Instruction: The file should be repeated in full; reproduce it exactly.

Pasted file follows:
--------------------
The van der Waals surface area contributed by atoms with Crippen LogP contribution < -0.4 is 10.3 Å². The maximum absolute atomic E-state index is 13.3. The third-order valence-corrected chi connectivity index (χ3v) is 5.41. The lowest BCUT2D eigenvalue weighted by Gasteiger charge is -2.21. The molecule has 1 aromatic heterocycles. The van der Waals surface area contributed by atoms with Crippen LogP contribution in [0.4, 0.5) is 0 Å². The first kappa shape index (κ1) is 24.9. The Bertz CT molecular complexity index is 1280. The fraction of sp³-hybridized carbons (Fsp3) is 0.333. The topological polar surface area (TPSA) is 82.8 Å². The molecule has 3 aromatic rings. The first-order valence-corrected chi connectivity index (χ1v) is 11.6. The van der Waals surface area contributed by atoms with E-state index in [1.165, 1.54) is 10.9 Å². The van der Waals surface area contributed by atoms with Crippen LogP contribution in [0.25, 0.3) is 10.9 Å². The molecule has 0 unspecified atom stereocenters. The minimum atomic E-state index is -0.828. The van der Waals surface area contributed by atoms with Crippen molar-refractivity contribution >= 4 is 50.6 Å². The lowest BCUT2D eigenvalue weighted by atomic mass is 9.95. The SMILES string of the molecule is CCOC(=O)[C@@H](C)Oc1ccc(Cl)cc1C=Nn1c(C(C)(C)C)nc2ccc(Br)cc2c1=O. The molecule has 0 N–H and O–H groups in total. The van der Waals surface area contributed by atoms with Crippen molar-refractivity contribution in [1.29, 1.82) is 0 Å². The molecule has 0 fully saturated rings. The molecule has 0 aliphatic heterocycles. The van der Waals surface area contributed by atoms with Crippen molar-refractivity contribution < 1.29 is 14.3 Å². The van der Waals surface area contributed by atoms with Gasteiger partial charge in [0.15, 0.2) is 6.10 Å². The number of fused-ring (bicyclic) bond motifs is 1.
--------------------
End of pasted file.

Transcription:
The van der Waals surface area contributed by atoms with Crippen LogP contribution < -0.4 is 10.3 Å². The maximum absolute atomic E-state index is 13.3. The third-order valence-corrected chi connectivity index (χ3v) is 5.41. The lowest BCUT2D eigenvalue weighted by Gasteiger charge is -2.21. The molecule has 1 aromatic heterocycles. The van der Waals surface area contributed by atoms with Crippen LogP contribution in [0.4, 0.5) is 0 Å². The first kappa shape index (κ1) is 24.9. The Bertz CT molecular complexity index is 1280. The fraction of sp³-hybridized carbons (Fsp3) is 0.333. The topological polar surface area (TPSA) is 82.8 Å². The molecule has 3 aromatic rings. The first-order valence-corrected chi connectivity index (χ1v) is 11.6. The van der Waals surface area contributed by atoms with E-state index in [1.165, 1.54) is 10.9 Å². The van der Waals surface area contributed by atoms with Crippen LogP contribution in [0.25, 0.3) is 10.9 Å². The molecule has 0 unspecified atom stereocenters. The minimum atomic E-state index is -0.828. The van der Waals surface area contributed by atoms with Crippen molar-refractivity contribution >= 4 is 50.6 Å². The lowest BCUT2D eigenvalue weighted by atomic mass is 9.95. The SMILES string of the molecule is CCOC(=O)[C@@H](C)Oc1ccc(Cl)cc1C=Nn1c(C(C)(C)C)nc2ccc(Br)cc2c1=O. The molecule has 0 N–H and O–H groups in total. The van der Waals surface area contributed by atoms with Crippen molar-refractivity contribution in [1.29, 1.82) is 0 Å². The molecule has 0 fully saturated rings. The molecule has 0 aliphatic heterocycles. The van der Waals surface area contributed by atoms with Crippen molar-refractivity contribution < 1.29 is 14.3 Å². The van der Waals surface area contributed by atoms with Gasteiger partial charge in [0.15, 0.2) is 6.10 Å². The number of fused-ring (bicyclic) bond motifs is 1.